to the FIR was that the incident although was alleged to have taken place at Faridabad and the investigation should have been done there only,  the complainant with mala fide intention in connivance with the father of the complainant, got the investigating officer to record the statements by visiting Ghaziabad which was beyond his territorial jurisdiction and cannot be construed as legal and proper investigation. It was also alleged that the father of the complainant got the arrest warrant issued through George Town Police Station, Allahabad, in spite of the cause of action having arisen at Allahabad. 


10. This appeal has been preferred by Kumari Geeta Mehrotra i.e. the sister of the complainant’s husband and Ramji Mehrotra i.e. the elder brother of the complainant’s husband assailing the order of the High Court and it was submitted  that the Hon’ble High Court ought to have appreciated that the complainant who had already obtained an ex-parte decree of divorce, is pursuing the present case through her father with the sole purpose to unnecessarily harass the appellants to extract money from them as all efforts of mediation had failed. 


11. However, the grounds of challenge before this Court to the order of the High Court, inter alia is that the High Court had failed to appreciate that the investigation had been done by the authority without following due process of law which also lacked territorial jurisdiction. The relevant documents/parcha diary for deciding the territorial jurisdiction had been overlooked as the FIR has been lodged at Allahabad although the cause of action of the entire incident is alleged to have taken place at Faridabad (Haryana). It  was, therefore, submitted that the investigating authorities of the Allahabad have traversed beyond the territorial limits which is clearly an abuse

of the process of law and the High Court has failed to exercise its inherent powers under Section 482 Cr.P.C. in the facts and circumstances of this case and allowed the proceedings to go on before the trial court although it had no jurisdiction to adjudicate the same.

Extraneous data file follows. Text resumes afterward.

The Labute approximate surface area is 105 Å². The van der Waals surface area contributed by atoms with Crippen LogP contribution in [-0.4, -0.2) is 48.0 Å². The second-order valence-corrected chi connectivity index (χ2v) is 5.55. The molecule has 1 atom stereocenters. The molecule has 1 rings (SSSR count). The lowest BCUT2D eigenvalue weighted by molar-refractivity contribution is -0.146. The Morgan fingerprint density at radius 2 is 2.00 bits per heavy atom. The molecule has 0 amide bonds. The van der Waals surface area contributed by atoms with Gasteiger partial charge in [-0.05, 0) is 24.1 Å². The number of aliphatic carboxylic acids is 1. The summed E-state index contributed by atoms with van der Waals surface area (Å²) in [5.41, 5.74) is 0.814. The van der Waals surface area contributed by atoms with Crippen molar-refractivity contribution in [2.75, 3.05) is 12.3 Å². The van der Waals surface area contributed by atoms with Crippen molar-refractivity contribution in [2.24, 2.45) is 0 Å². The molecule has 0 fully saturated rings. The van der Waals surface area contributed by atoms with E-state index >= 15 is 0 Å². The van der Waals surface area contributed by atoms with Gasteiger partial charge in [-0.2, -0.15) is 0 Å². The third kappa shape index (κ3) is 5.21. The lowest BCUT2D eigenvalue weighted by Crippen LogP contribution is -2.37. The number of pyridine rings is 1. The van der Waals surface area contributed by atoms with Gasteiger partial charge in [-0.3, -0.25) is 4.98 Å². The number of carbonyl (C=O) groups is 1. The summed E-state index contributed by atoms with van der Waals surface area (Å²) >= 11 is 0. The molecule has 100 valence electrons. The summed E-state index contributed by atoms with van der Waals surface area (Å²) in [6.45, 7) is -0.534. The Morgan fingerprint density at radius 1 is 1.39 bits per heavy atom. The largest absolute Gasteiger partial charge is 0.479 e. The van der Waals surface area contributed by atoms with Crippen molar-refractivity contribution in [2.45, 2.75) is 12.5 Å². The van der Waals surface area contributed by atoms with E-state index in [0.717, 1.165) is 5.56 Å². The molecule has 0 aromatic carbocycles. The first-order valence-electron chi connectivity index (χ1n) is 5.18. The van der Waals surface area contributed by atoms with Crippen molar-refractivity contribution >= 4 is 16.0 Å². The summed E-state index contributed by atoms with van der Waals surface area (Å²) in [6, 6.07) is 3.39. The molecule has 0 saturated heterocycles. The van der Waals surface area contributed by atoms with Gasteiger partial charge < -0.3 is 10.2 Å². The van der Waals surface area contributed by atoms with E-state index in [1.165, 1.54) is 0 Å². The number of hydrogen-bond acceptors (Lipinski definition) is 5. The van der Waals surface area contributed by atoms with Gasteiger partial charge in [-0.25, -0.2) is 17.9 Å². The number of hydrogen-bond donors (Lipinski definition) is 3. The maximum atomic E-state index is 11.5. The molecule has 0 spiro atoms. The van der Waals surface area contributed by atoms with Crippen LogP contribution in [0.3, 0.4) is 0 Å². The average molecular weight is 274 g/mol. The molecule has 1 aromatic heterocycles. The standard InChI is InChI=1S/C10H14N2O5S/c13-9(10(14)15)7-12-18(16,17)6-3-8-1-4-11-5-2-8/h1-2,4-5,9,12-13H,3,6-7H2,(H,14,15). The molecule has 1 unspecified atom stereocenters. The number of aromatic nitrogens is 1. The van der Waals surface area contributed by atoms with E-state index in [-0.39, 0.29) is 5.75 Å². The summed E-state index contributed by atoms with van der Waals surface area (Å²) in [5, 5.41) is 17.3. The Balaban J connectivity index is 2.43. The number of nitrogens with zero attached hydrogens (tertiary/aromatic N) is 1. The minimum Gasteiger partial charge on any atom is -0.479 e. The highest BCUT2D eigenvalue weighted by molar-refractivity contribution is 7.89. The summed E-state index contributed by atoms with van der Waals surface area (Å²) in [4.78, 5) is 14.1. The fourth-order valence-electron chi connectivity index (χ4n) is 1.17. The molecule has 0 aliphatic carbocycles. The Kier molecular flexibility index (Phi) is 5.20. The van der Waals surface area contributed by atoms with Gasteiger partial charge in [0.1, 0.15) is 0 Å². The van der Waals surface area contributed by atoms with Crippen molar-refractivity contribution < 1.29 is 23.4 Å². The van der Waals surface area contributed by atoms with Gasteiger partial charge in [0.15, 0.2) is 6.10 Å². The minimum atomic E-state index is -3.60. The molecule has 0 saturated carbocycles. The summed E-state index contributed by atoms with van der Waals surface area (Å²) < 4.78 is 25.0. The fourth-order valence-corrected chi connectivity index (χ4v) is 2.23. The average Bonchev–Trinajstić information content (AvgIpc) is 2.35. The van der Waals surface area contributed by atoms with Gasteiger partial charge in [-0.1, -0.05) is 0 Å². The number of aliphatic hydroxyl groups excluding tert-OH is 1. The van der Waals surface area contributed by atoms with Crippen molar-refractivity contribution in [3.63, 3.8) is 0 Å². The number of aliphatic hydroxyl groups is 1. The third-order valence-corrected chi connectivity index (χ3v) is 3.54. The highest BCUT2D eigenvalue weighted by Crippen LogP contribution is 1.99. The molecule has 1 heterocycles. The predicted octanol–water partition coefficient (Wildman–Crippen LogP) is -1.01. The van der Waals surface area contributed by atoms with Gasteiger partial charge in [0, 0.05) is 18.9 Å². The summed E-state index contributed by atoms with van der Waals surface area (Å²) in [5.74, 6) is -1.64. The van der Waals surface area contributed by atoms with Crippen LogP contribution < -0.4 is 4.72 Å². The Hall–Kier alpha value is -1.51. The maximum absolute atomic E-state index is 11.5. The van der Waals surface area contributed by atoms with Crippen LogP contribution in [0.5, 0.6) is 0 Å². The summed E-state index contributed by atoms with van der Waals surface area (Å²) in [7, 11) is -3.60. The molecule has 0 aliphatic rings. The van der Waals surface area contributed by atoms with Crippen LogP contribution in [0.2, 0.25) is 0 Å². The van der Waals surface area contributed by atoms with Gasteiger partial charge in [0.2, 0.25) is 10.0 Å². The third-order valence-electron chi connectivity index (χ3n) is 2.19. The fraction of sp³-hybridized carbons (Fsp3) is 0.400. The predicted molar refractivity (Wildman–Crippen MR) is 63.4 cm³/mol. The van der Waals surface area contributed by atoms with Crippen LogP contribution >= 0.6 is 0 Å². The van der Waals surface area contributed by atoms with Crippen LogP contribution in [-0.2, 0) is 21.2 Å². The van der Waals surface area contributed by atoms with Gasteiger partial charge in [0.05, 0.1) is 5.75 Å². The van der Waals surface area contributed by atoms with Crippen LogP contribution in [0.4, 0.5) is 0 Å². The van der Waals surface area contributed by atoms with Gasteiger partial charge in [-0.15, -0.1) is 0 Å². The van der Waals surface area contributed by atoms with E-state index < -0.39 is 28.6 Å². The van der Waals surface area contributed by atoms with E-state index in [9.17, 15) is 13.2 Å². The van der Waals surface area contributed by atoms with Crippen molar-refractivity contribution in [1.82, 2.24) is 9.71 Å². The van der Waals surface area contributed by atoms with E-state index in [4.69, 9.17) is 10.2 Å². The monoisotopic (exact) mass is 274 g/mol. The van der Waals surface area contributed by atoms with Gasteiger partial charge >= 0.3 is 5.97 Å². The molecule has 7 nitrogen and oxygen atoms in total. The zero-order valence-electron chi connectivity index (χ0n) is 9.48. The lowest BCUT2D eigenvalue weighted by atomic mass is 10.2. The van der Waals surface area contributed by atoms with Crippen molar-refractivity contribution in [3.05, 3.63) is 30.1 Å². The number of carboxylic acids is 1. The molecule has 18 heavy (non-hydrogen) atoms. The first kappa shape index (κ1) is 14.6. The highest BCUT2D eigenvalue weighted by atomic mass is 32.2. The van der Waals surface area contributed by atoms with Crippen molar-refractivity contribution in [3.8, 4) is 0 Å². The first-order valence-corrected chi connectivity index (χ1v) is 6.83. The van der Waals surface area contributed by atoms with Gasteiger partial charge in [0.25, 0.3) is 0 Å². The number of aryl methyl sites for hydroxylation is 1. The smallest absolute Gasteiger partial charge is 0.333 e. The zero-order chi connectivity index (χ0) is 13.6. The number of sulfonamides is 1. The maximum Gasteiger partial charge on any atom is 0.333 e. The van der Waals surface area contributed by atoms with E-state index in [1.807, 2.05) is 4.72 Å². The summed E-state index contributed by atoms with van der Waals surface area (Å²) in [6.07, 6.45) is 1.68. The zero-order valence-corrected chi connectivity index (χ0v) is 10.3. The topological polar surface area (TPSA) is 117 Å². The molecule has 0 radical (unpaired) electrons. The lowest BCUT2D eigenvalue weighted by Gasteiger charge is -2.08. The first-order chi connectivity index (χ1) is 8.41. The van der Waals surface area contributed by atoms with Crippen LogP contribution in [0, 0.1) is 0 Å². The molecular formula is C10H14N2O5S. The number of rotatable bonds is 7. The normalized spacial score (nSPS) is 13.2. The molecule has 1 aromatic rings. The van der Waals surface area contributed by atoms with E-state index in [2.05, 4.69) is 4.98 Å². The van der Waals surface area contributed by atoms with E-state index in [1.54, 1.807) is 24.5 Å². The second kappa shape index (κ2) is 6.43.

12. It was further averred that the High Court had failed to examine the facts of the FIR to see whether the facts stated in the FIR constitute any prima facie case making out an offence against the sister-in-law and brother-in-law of the complainant and whether there was at all any material to constitute an offence against the appellants and their family members. Attention of this Court was further invited to the contradictions in the statement of the complainant and her father which indicate material contradictions indicating that the complainant and her father have concocted the story to implicate the appellants as well as all their family members in a criminal case merely with a mala fide intention to settle her scores and extract money from the family of her exhusband Shyamji Mehrotra and his family members. 


13. On a perusal of the complaint and other materials on record as also analysis of the arguments advanced by the contesting parties in the light of the settled rinciples of law reflected in a catena of decisions, it is apparent that the High Court has not applied its mind on the question as to whether the case was fit to be quashed against the appellants and has merely disposed of the petition granting liberty to the appellants to move the trial court and raise contentions on the ground as to whether it has territorial jurisdiction to continue with the trial in the light of the averment that no part of the cause of action had arisen at Allahabad and the entire incident even